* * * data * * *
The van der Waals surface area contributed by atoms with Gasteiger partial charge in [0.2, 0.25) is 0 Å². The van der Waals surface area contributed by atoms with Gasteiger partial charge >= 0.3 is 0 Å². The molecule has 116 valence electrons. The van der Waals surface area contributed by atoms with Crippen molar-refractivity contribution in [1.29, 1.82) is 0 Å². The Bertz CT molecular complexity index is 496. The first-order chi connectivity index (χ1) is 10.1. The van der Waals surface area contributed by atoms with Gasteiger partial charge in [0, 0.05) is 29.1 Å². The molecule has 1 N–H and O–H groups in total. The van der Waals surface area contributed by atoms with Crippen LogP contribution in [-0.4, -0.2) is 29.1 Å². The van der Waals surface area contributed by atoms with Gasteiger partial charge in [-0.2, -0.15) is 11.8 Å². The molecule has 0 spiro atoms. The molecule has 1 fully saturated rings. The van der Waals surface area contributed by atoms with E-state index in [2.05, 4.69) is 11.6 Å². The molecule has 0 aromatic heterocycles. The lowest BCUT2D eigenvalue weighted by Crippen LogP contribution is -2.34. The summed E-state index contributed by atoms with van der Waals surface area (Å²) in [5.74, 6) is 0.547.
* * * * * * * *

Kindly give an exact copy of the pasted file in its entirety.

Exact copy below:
The van der Waals surface area contributed by atoms with Gasteiger partial charge in [0.2, 0.25) is 0 Å². The van der Waals surface area contributed by atoms with Gasteiger partial charge >= 0.3 is 0 Å². The molecule has 116 valence electrons. The van der Waals surface area contributed by atoms with Crippen molar-refractivity contribution in [1.29, 1.82) is 0 Å². The Bertz CT molecular complexity index is 496. The first-order chi connectivity index (χ1) is 10.1. The van der Waals surface area contributed by atoms with Gasteiger partial charge in [0, 0.05) is 29.1 Å². The molecule has 1 N–H and O–H groups in total. The van der Waals surface area contributed by atoms with Crippen LogP contribution in [-0.4, -0.2) is 29.1 Å². The van der Waals surface area contributed by atoms with Gasteiger partial charge in [-0.2, -0.15) is 11.8 Å². The molecule has 0 spiro atoms. The molecule has 1 fully saturated rings. The van der Waals surface area contributed by atoms with E-state index in [2.05, 4.69) is 11.6 Å². The molecule has 0 aromatic heterocycles. The lowest BCUT2D eigenvalue weighted by Crippen LogP contribution is -2.34. The summed E-state index contributed by atoms with van der Waals surface area (Å²) in [5.74, 6) is 0.547.